I saw a therapist for ten years. I spent a few years with him as an adolescent and then seven years as an adult. When I was an adult, I saw him multiple times per week. Understandably, he was a huge part of my life. He is a part of who I am. If I have a voice that soothes me, it is his I hear say, "It is okay. You will be okay."
I've seen this therapist a few times in the eight years since I was in therapy with him. I still live in the same town. He still practices here. Me being me, when I have seen him, I haven't said hello like a normal person. My face flushes and I skulk off around the corner.
Why such a reaction to a man who helped me so much? Well I feared he might not remember me. Or I was concerned I would be bothering him. Or what if he thought, "Oh no, it's that annoying Mandy girl I finally scraped off my shoe eight years ago."
So much of therapy was about confronting my ego. I found a lot of overlap between the study of Buddhism and the experience of therapy. Like a classic neurotic, I had problems dealing with both my low self esteem and my enormous ego. I laugh to write that, but it's true. I didn't know I had such a big ego until I was years into therapy.
I recall fretting about someone being mad at me. I recall worrying about whether I'd said or done something to make my friend mad. I explored every word, gesture and deed I had done that could have caused this friend to be upset. My therapist pointed out that I was not the center of my friend's world. My friend had lots of other people in her life, lots of things going on and if she was upset, most likely it had absolutely nothing to do with me.
This was a revelation. An embarrassing one. No one wants to be a narcissist. But also: What a relief! This was one of many times that I was confronted with my enormous ego. An ego that thought everything bad in the world was my fault. An ego that thought I was so powerful I could destroy people. This ego had me believe that it was something I had done that caused my father to leave our home. My ego that had driven my mother to drink. My ego who caused my ex-husband to descend into schizophrenia. Me. Me. Me. All my fault!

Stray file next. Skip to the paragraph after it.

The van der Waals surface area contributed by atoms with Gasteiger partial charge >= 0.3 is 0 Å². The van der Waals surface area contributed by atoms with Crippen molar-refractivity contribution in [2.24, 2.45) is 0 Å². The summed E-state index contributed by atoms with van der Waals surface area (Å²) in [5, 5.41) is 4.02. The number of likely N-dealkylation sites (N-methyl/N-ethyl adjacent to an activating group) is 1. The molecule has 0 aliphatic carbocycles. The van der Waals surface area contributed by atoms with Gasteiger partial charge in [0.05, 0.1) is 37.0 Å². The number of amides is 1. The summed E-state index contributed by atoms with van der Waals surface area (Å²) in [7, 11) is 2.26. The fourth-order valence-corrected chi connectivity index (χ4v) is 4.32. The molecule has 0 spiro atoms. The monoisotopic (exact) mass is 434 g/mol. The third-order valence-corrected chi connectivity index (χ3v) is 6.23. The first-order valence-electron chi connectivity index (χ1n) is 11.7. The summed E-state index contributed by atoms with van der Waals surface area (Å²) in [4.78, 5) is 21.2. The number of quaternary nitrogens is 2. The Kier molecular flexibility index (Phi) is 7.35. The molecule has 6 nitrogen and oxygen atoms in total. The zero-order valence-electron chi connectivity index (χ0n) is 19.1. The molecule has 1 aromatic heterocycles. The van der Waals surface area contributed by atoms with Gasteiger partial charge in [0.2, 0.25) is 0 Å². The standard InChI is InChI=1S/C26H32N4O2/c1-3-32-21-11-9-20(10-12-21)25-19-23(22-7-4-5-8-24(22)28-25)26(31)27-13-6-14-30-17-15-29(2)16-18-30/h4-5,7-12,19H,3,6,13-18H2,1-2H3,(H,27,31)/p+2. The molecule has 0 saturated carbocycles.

How powerful. Almost god-like, no?
It had never occurred to me that all of this self-centered thought was just that: Self-centered. I was trapped in the mind of a child. I was at the center of the universe, not unlike a toddler in a tantrum. I was both all powerful and all blame-worthy. Thank god I had found a therapist to open my eyes. To show me that all of these people I cared about had their own lives and their own dramas which most likely had nothing to do with me.
I was suddenly free.
When Buddhists talk about the concept of No-Self or Anatta, I think it scares people. I mean, sure we're all attached to the concept of "Self." I like me! I am someone! I matter! There's no other Me quite like Me! People need me. People will be sad when I die. My life is not meaningless, dammit.
Yes, yes, yes. Yes to all of that. But we forget the pain that comes with such an ego. The ego can be bruised and harmed. Our feelings can get hurt when we think we are taken advantage of, ignored, disrespected, unloved. Our attachment to our specialness can cause pain — to both ourselves and others. It can cause us to be selfish and thoughtless.
The idea of No Self is not an idea to isolate us. It is to remind us that we are a part of the whole. The misperception that we are all completely and entirely separate beings is a farce. We are all interconnected as parts of nature, parts of the earth, parts of energy and matter. We are interconnected in our relationships with each other. We affect one another. No man is an island and all that jazz.
So No-Self is not meant to leave you in a cold hard world, sitting alone.
I know it sounds contradictory to both realize that the ego is an illusion and that our interconnectedness is reality. It's something I come up against and battle every time I sit for mediation. I came up against it when I saw my old therapist again this weekend.